Estimating fault numbers remaining after testing

Research output: Contribution to conferencePaper

Abstract

Testing is an essential component of the software development process, but also one which is exceptionally difficult to manage and control. For example, it is well understood that testing techniques are not guaranteed to detect all faults, but more frustrating is that after the application of a testing technique the tester has little or no knowledge of how many faults might still be left undiscovered. This paper investigates the performance of a range of capture-recapture models to determine the accuracy with which they predict the number of defects remaining after testing. The models are evaluated with data from two empirical testing-related studies and from one larger publicly available project and the factors affecting the accuracy of the models are analysed. The paper also considers how additional information (such as structural coverage data) may be used to
improve the accuracy of the estimates. The results demonstrate that diverse sets of faults resulting from different testers using different techniques tend to produce the most accurate results, and also illustrate the sensitivity of the estimators to the patterns of fault data.

Conference

Conference2013 IEEE Sixth International Conference on Software Testing, Verification and Validation (ICST)
CountryLuxembourg
CityLuxembourg
Period18/03/1322/06/13

Fingerprint

Testing
Software engineering
Defects

Keywords

  • fault numbers
  • testing
  • software

Cite this

Roper, M. (2013). Estimating fault numbers remaining after testing. Paper presented at 2013 IEEE Sixth International Conference on Software Testing, Verification and Validation (ICST), Luxembourg, Luxembourg.
Roper, Marc. / Estimating fault numbers remaining after testing. Paper presented at 2013 IEEE Sixth International Conference on Software Testing, Verification and Validation (ICST), Luxembourg, Luxembourg.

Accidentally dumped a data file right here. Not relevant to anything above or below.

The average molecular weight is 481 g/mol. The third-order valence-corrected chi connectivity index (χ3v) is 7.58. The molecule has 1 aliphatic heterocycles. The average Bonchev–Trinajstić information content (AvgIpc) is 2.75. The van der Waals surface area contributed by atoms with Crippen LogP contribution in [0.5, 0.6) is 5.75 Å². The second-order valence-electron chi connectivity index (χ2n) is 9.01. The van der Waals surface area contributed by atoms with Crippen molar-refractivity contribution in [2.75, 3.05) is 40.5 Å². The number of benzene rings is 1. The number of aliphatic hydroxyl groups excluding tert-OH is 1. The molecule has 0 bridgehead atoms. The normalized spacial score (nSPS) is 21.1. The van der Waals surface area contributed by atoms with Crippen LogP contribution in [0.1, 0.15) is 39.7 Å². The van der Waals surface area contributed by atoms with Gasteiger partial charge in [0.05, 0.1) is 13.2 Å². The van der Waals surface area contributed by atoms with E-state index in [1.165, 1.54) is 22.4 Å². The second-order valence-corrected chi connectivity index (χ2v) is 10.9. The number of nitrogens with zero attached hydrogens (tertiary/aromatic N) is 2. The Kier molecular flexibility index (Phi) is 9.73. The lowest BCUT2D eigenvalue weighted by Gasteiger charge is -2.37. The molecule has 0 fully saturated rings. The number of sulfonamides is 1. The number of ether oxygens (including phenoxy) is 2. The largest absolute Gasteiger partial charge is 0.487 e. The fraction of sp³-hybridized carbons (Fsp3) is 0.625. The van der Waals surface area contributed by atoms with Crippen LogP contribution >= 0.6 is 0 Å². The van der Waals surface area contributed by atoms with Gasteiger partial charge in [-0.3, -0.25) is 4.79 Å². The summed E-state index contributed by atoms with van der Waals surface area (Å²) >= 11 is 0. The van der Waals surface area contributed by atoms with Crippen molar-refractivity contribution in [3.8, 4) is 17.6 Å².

@conference{f82b214e43af441f912b30784a18ce91,
title = "Estimating fault numbers remaining after testing",
abstract = "Testing is an essential component of the software development process, but also one which is exceptionally difficult to manage and control. For example, it is well understood that testing techniques are not guaranteed to detect all faults, but more frustrating is that after the application of a testing technique the tester has little or no knowledge of how many faults might still be left undiscovered. This paper investigates the performance of a range of capture-recapture models to determine the accuracy with which they predict the number of defects remaining after testing. The models are evaluated with data from two empirical testing-related studies and from one larger publicly available project and the factors affecting the accuracy of the models are analysed. The paper also considers how additional information (such as structural coverage data) may be used toimprove the accuracy of the estimates. The results demonstrate that diverse sets of faults resulting from different testers using different techniques tend to produce the most accurate results, and also illustrate the sensitivity of the estimators to the patterns of fault data.",
keywords = "fault numbers, testing, software",
author = "Marc Roper",
year = "2013",
language = "English",